Centre for WTO Studies
Professor Emeritus ,European University
Former Legal Counsellor Of WTO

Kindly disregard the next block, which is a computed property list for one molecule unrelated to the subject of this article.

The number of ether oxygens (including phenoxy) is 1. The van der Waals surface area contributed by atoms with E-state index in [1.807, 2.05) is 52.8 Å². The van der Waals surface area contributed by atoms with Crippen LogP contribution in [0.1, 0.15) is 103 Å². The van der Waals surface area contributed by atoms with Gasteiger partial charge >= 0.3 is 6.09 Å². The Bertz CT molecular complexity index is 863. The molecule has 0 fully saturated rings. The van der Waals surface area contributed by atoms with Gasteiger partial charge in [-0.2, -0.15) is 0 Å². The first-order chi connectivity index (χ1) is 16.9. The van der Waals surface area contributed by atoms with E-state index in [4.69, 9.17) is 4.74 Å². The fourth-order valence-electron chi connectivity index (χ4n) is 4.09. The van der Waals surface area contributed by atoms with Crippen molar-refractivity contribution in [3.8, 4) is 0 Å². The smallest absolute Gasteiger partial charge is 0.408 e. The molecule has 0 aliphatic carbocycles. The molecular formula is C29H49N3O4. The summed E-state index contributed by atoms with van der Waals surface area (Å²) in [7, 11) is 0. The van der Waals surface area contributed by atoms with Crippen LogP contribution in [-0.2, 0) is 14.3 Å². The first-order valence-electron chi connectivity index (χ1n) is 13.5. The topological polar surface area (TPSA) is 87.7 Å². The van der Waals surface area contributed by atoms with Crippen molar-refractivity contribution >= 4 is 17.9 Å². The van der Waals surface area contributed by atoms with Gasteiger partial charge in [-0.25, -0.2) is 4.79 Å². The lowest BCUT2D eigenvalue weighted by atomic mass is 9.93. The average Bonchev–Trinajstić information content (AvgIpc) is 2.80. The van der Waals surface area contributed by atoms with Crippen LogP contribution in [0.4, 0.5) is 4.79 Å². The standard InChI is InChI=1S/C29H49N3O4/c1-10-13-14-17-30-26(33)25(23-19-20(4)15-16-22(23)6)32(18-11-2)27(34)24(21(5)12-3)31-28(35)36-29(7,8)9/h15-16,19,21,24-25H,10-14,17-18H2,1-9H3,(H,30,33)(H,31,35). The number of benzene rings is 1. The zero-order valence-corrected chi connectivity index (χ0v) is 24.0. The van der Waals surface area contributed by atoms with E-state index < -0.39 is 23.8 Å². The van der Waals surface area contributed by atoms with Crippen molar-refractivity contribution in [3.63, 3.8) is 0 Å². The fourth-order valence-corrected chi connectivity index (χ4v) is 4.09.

Ever since the new economic order was established through the World Trade Organisation in 1995, a new regime of ‘organised trade’ was ushered in through rules- based coherence system. Though uncertainty is currently prevailing in the WTO review process, the increased popularity of the multilateralisation that rests on consensus-based approach is bringing more members into the organization.The world is also witnessing a proliferation of many regional and bilateral trade agreements. This is being done under the auspices of the WTO, which permits such engagement as regional or national initiatives to strengthen free trade even though many are wary of balkanization of multilaterisation process. There is an equally important mandate to provide an ideal platform to help the interaction between the primary stakeholders and the centre; to facilitate a decentralized Trade Policy; to establish a rich source of database and international trade agreements on the economy of the region; to provide an environment for ushering in change in the national trade policy formulation, whenever necessary, etc. Some of the policy issues vis-à-vis agriculture that are being currently negotiated in the Non-agricultural market access (NAMA) and educational issues (under GATS) vindicate the necessity for a robust research programme that can provide ground realities through evidence based documentation in all spheres of WTO and the political economy of international trade. The Centre’s main role will be to build the capacity of the region on trade and development issues, provide training programmes, Seminars, Workshops and Trade Dialogues in the region. The Centre will try to collaborate with national, regional, multilateral and international universities to discuss the development debate on trade and development issues for the region.